(Cross-posted at Acts of the Apostasy)
(AoftheAP) Less than 24 hours after the conclusion of the 2012 Summer Olympics, President Barack Obama announced that, while he was pleased with the sportsmanship and sense of fair play exhibited by all the U.S. athletes, he was disappointed at the level of their success.
“Let me be clear. The Olympics are so much more than mere winning and losing. I believe, and there are many who think as I do, that the Olympics are about fairness, about a cooperative spirit. I think what we as a nation ought to be asking ourselves is, what kind of country do we really want? The way I see it, and again, the way so many others around the world see it as well, is that what you have here…
“Look it, the United States took home 104 total medals. That’s more than the bottom 45 or 46 nations combined – not including those countries that didn’t even receive one medal. The United States took home 46 gold medals – that’s more than all but 3 countries’ – our good friends from China, Russia and Great Britain – total medal counts. Think about how unfair that is. For example, our country received 46 gold medals, while Germany received a total of only 44 medals – gold, silver and bronze combined. The way I see it, the U.S. took too many medals.
“So, in order to make this more fair, I’m issuing an Executive Order this morning declaring that the US Olympic Team will redistribute up to 75% of their medals to nations who received very few, or none at all. I think it’s okay that we keep some of the medals, just not all of them. And I urge our good friends from China and Russia to consider doing the same. What I’m not proposing here is unilateral dismedalment, which I’m sure my critics will accuse me of doing. I’m doing this in the spirit of cooperation and fairness, the sort of values that the Olympics, and our nation, are built upon.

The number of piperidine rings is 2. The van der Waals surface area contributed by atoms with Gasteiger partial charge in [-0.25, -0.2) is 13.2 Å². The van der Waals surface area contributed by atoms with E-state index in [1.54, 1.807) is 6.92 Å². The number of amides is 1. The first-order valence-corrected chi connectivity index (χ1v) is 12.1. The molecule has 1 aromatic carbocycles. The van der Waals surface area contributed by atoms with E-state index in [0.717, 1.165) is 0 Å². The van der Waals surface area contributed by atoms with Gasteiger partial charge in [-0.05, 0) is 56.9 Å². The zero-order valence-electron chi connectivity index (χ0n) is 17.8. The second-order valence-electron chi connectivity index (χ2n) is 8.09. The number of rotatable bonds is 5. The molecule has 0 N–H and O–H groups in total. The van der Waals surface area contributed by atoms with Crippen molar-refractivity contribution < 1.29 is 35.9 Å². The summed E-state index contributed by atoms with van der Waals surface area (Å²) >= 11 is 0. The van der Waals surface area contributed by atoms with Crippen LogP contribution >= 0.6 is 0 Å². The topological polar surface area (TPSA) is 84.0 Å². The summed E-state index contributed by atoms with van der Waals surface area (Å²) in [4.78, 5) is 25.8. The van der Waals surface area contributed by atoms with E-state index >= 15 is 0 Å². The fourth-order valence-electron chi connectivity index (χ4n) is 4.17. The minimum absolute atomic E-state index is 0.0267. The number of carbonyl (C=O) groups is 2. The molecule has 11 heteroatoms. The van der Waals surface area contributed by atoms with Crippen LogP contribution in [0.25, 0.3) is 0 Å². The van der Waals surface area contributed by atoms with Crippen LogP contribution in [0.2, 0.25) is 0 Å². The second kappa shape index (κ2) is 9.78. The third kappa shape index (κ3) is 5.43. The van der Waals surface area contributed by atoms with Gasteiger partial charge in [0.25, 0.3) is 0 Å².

“I think most people would agree, that we ‘won’ those medals because so many others ‘lost’. As proud as I am at the effort and hard work put forth by our nation’s athletes, I just have to say to them, listen – you didn’t win that. Somebody else…made that happen. And that ‘somebody else’ happens to be nearly all the other nations of the world, who just didn’t have the same opportunities, the same quality roads and bridges, which obviously did not lead to equitable outcomes. This Executive Order seeks to remedy that.”
Next month, the International Olympic Committee will decide whether the 2016 Olympic Games will be held in Chicago, Rio de Janeiro, Madrid, or Tokyo. The Windy City’s Olympic bid is believed by many to have a good chance of succeeding, although others predict Rio will get the nod in order to bring the Games to South America for the first time.
Supporters of Chicago’s bid (the most ardent among them being Chicago Mayor Richard M. Daley) say the Games will provide a once-in-a-lifetime opportunity to showcase the city to the world, increase tourism, and promote economic development.
Those who don’t want the Games, however, argue that it will burden the city and the entire state of Illinois with years of additional taxes and debt, displace poor and vulnerable people from their homes and places of employment, leave behind crumbling “white elephant” venues, and promote exactly the kind of pay-to-play corruption that has made Chicago and Illinois infamous.
Whatever the outcome of the Olympic bid (which we will know on Oct. 2, when the IOC meets in Copenhagen), the competition for the Games has gotten me to thinking about another world-class event that has been proven to have lasting positive effects on the communities and countries that host it: World Youth Day.